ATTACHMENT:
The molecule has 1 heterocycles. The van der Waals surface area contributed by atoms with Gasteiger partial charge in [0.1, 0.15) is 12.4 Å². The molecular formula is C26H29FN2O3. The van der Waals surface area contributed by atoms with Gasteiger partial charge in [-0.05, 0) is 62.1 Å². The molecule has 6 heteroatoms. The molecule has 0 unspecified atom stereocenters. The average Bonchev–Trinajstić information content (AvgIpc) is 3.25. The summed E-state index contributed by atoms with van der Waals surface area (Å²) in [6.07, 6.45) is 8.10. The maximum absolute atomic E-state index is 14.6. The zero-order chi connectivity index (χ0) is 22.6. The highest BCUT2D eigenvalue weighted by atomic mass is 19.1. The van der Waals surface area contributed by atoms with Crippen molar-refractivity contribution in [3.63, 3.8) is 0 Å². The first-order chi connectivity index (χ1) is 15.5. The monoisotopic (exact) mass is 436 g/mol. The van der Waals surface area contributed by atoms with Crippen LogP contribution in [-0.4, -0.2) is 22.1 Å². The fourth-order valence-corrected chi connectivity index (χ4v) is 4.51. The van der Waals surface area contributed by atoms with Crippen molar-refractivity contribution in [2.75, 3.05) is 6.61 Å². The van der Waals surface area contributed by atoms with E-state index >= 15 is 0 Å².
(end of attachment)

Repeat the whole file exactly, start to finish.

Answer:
The molecule has 1 heterocycles. The van der Waals surface area contributed by atoms with Gasteiger partial charge in [0.1, 0.15) is 12.4 Å². The molecular formula is C26H29FN2O3. The van der Waals surface area contributed by atoms with Gasteiger partial charge in [-0.05, 0) is 62.1 Å². The molecule has 6 heteroatoms. The molecule has 0 unspecified atom stereocenters. The average Bonchev–Trinajstić information content (AvgIpc) is 3.25. The summed E-state index contributed by atoms with van der Waals surface area (Å²) in [6.07, 6.45) is 8.10. The maximum absolute atomic E-state index is 14.6. The zero-order chi connectivity index (χ0) is 22.6. The highest BCUT2D eigenvalue weighted by atomic mass is 19.1. The van der Waals surface area contributed by atoms with Crippen molar-refractivity contribution in [3.63, 3.8) is 0 Å². The first-order chi connectivity index (χ1) is 15.5. The monoisotopic (exact) mass is 436 g/mol. The van der Waals surface area contributed by atoms with Crippen LogP contribution in [-0.4, -0.2) is 22.1 Å². The fourth-order valence-corrected chi connectivity index (χ4v) is 4.51. The van der Waals surface area contributed by atoms with Crippen molar-refractivity contribution in [2.75, 3.05) is 6.61 Å². The van der Waals surface area contributed by atoms with E-state index >= 15 is 0 Å².